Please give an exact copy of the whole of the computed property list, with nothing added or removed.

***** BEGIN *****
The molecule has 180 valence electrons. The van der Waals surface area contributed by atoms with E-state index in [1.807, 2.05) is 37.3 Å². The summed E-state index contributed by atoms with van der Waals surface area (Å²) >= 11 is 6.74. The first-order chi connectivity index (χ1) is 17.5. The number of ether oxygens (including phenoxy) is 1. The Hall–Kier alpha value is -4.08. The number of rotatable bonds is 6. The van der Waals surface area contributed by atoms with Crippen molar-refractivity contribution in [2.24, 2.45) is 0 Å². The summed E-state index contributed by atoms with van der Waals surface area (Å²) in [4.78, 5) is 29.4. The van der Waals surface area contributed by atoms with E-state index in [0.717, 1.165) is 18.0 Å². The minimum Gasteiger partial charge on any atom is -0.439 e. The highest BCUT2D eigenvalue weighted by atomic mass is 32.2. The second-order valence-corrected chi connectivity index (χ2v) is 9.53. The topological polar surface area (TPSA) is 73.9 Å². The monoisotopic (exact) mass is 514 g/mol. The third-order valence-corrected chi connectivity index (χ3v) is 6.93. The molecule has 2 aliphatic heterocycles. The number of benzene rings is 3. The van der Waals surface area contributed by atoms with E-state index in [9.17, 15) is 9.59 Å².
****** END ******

The molecule has 180 valence electrons. The van der Waals surface area contributed by atoms with E-state index in [1.807, 2.05) is 37.3 Å². The summed E-state index contributed by atoms with van der Waals surface area (Å²) >= 11 is 6.74. The first-order chi connectivity index (χ1) is 17.5. The number of ether oxygens (including phenoxy) is 1. The Hall–Kier alpha value is -4.08. The number of rotatable bonds is 6. The van der Waals surface area contributed by atoms with Crippen molar-refractivity contribution in [2.24, 2.45) is 0 Å². The summed E-state index contributed by atoms with van der Waals surface area (Å²) in [4.78, 5) is 29.4. The van der Waals surface area contributed by atoms with E-state index in [0.717, 1.165) is 18.0 Å². The minimum Gasteiger partial charge on any atom is -0.439 e. The highest BCUT2D eigenvalue weighted by atomic mass is 32.2. The second-order valence-corrected chi connectivity index (χ2v) is 9.53. The topological polar surface area (TPSA) is 73.9 Å². The monoisotopic (exact) mass is 514 g/mol. The third-order valence-corrected chi connectivity index (χ3v) is 6.93. The molecule has 2 aliphatic heterocycles. The number of benzene rings is 3. The van der Waals surface area contributed by atoms with E-state index in [9.17, 15) is 9.59 Å².